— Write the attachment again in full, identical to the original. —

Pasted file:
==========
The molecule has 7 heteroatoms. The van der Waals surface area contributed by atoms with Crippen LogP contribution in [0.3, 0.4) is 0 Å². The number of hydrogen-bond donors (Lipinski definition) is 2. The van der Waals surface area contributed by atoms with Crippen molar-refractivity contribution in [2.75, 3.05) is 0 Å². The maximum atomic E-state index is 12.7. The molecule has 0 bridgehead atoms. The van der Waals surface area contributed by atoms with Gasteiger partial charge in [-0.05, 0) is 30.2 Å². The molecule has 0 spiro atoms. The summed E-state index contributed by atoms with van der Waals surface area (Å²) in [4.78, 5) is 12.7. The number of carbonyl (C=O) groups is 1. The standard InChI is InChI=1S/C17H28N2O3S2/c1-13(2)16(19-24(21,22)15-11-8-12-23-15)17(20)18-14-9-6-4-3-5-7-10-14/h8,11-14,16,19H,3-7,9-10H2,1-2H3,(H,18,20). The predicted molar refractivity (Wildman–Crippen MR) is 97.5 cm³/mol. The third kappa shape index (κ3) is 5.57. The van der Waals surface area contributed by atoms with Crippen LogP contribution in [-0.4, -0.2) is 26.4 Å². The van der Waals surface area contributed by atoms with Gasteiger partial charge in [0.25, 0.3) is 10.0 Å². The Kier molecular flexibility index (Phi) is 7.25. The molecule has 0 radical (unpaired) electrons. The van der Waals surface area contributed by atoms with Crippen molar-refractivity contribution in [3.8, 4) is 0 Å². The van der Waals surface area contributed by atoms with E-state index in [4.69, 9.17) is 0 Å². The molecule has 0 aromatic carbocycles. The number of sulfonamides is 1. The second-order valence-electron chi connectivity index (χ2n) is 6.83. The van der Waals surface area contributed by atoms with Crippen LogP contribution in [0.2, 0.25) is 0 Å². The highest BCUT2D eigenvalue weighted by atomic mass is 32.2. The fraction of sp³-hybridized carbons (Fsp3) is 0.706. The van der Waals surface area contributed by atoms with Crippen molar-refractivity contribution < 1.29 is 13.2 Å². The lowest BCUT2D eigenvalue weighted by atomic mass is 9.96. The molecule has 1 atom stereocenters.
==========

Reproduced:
The molecule has 7 heteroatoms. The van der Waals surface area contributed by atoms with Crippen LogP contribution in [0.3, 0.4) is 0 Å². The number of hydrogen-bond donors (Lipinski definition) is 2. The van der Waals surface area contributed by atoms with Crippen molar-refractivity contribution in [2.75, 3.05) is 0 Å². The maximum atomic E-state index is 12.7. The molecule has 0 bridgehead atoms. The van der Waals surface area contributed by atoms with Gasteiger partial charge in [-0.05, 0) is 30.2 Å². The molecule has 0 spiro atoms. The summed E-state index contributed by atoms with van der Waals surface area (Å²) in [4.78, 5) is 12.7. The number of carbonyl (C=O) groups is 1. The standard InChI is InChI=1S/C17H28N2O3S2/c1-13(2)16(19-24(21,22)15-11-8-12-23-15)17(20)18-14-9-6-4-3-5-7-10-14/h8,11-14,16,19H,3-7,9-10H2,1-2H3,(H,18,20). The predicted molar refractivity (Wildman–Crippen MR) is 97.5 cm³/mol. The third kappa shape index (κ3) is 5.57. The van der Waals surface area contributed by atoms with Crippen LogP contribution in [-0.4, -0.2) is 26.4 Å². The van der Waals surface area contributed by atoms with Gasteiger partial charge in [0.25, 0.3) is 10.0 Å². The Kier molecular flexibility index (Phi) is 7.25. The molecule has 0 radical (unpaired) electrons. The van der Waals surface area contributed by atoms with Crippen molar-refractivity contribution in [3.8, 4) is 0 Å². The van der Waals surface area contributed by atoms with E-state index in [4.69, 9.17) is 0 Å². The molecule has 0 aromatic carbocycles. The number of sulfonamides is 1. The second-order valence-electron chi connectivity index (χ2n) is 6.83. The van der Waals surface area contributed by atoms with Crippen LogP contribution in [0.2, 0.25) is 0 Å². The highest BCUT2D eigenvalue weighted by atomic mass is 32.2. The fraction of sp³-hybridized carbons (Fsp3) is 0.706. The van der Waals surface area contributed by atoms with Crippen molar-refractivity contribution < 1.29 is 13.2 Å². The lowest BCUT2D eigenvalue weighted by atomic mass is 9.96. The molecule has 1 atom stereocenters.